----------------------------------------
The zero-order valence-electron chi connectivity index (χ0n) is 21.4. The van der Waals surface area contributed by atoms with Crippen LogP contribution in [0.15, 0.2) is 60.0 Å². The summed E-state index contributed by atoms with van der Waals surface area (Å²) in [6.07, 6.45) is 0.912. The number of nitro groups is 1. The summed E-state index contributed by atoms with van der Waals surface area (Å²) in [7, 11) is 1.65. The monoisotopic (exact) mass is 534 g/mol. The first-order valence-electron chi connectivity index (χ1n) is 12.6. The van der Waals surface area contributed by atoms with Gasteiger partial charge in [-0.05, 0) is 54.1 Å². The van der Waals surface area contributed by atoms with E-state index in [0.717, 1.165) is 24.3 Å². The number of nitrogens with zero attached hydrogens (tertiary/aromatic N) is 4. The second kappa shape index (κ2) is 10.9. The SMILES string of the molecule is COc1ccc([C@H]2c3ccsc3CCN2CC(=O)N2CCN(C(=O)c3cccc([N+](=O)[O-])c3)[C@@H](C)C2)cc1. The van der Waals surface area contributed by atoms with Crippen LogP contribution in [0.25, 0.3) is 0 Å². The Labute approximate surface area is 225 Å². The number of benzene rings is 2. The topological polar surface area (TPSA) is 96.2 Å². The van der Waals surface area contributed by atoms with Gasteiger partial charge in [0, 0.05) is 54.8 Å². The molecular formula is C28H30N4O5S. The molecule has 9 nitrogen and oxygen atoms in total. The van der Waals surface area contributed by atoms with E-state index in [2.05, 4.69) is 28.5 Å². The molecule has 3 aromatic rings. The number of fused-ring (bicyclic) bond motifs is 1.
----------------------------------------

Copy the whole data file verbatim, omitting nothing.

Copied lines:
The zero-order valence-electron chi connectivity index (χ0n) is 21.4. The van der Waals surface area contributed by atoms with Crippen LogP contribution in [0.15, 0.2) is 60.0 Å². The summed E-state index contributed by atoms with van der Waals surface area (Å²) in [6.07, 6.45) is 0.912. The number of nitro groups is 1. The summed E-state index contributed by atoms with van der Waals surface area (Å²) in [7, 11) is 1.65. The monoisotopic (exact) mass is 534 g/mol. The first-order valence-electron chi connectivity index (χ1n) is 12.6. The van der Waals surface area contributed by atoms with Gasteiger partial charge in [-0.05, 0) is 54.1 Å². The van der Waals surface area contributed by atoms with E-state index in [0.717, 1.165) is 24.3 Å². The number of nitrogens with zero attached hydrogens (tertiary/aromatic N) is 4. The second kappa shape index (κ2) is 10.9. The SMILES string of the molecule is COc1ccc([C@H]2c3ccsc3CCN2CC(=O)N2CCN(C(=O)c3cccc([N+](=O)[O-])c3)[C@@H](C)C2)cc1. The van der Waals surface area contributed by atoms with Crippen LogP contribution in [0.25, 0.3) is 0 Å². The Labute approximate surface area is 225 Å². The number of benzene rings is 2. The topological polar surface area (TPSA) is 96.2 Å². The van der Waals surface area contributed by atoms with Gasteiger partial charge in [0, 0.05) is 54.8 Å². The molecular formula is C28H30N4O5S. The molecule has 9 nitrogen and oxygen atoms in total. The van der Waals surface area contributed by atoms with E-state index in [2.05, 4.69) is 28.5 Å². The molecule has 3 aromatic rings. The number of fused-ring (bicyclic) bond motifs is 1.